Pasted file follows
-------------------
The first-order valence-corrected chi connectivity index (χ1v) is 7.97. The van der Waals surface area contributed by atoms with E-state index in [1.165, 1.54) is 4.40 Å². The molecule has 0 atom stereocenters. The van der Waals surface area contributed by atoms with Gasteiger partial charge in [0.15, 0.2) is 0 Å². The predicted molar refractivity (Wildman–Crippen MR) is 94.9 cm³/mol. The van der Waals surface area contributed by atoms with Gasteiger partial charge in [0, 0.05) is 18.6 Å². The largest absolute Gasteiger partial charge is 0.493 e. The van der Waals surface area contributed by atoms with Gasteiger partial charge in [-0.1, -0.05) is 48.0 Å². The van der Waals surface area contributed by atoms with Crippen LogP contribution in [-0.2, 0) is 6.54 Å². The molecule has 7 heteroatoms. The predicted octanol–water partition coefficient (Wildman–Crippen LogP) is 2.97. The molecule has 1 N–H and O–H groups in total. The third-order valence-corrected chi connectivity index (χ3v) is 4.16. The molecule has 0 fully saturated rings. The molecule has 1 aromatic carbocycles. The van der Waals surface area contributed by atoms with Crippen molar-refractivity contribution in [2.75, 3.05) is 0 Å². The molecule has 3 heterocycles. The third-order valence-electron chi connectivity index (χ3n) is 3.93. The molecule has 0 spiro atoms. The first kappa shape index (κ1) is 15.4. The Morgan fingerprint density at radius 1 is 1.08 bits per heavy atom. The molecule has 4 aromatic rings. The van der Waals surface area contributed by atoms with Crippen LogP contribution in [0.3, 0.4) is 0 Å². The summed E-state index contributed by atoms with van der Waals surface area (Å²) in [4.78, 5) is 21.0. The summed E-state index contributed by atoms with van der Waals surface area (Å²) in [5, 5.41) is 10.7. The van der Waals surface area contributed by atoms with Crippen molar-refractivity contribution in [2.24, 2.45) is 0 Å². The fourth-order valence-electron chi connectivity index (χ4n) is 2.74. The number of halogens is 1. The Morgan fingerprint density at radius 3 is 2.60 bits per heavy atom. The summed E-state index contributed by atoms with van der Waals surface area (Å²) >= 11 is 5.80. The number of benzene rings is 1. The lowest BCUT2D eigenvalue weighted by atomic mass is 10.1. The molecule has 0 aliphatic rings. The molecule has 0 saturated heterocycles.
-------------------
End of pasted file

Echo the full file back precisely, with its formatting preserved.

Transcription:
The first-order valence-corrected chi connectivity index (χ1v) is 7.97. The van der Waals surface area contributed by atoms with E-state index in [1.165, 1.54) is 4.40 Å². The molecule has 0 atom stereocenters. The van der Waals surface area contributed by atoms with Gasteiger partial charge in [0.15, 0.2) is 0 Å². The predicted molar refractivity (Wildman–Crippen MR) is 94.9 cm³/mol. The van der Waals surface area contributed by atoms with Gasteiger partial charge in [0, 0.05) is 18.6 Å². The largest absolute Gasteiger partial charge is 0.493 e. The van der Waals surface area contributed by atoms with Gasteiger partial charge in [-0.1, -0.05) is 48.0 Å². The van der Waals surface area contributed by atoms with Crippen LogP contribution in [-0.2, 0) is 6.54 Å². The molecule has 7 heteroatoms. The predicted octanol–water partition coefficient (Wildman–Crippen LogP) is 2.97. The molecule has 1 N–H and O–H groups in total. The third-order valence-corrected chi connectivity index (χ3v) is 4.16. The molecule has 0 fully saturated rings. The molecule has 1 aromatic carbocycles. The van der Waals surface area contributed by atoms with Crippen molar-refractivity contribution in [2.75, 3.05) is 0 Å². The molecule has 3 heterocycles. The third-order valence-electron chi connectivity index (χ3n) is 3.93. The molecule has 0 spiro atoms. The first kappa shape index (κ1) is 15.4. The Morgan fingerprint density at radius 1 is 1.08 bits per heavy atom. The molecule has 4 aromatic rings. The van der Waals surface area contributed by atoms with Crippen LogP contribution in [0.3, 0.4) is 0 Å². The summed E-state index contributed by atoms with van der Waals surface area (Å²) in [4.78, 5) is 21.0. The summed E-state index contributed by atoms with van der Waals surface area (Å²) in [5, 5.41) is 10.7. The van der Waals surface area contributed by atoms with Crippen molar-refractivity contribution in [2.24, 2.45) is 0 Å². The fourth-order valence-electron chi connectivity index (χ4n) is 2.74. The number of halogens is 1. The Morgan fingerprint density at radius 3 is 2.60 bits per heavy atom. The summed E-state index contributed by atoms with van der Waals surface area (Å²) >= 11 is 5.80. The number of benzene rings is 1. The lowest BCUT2D eigenvalue weighted by atomic mass is 10.1. The molecule has 0 aliphatic rings. The molecule has 0 saturated heterocycles.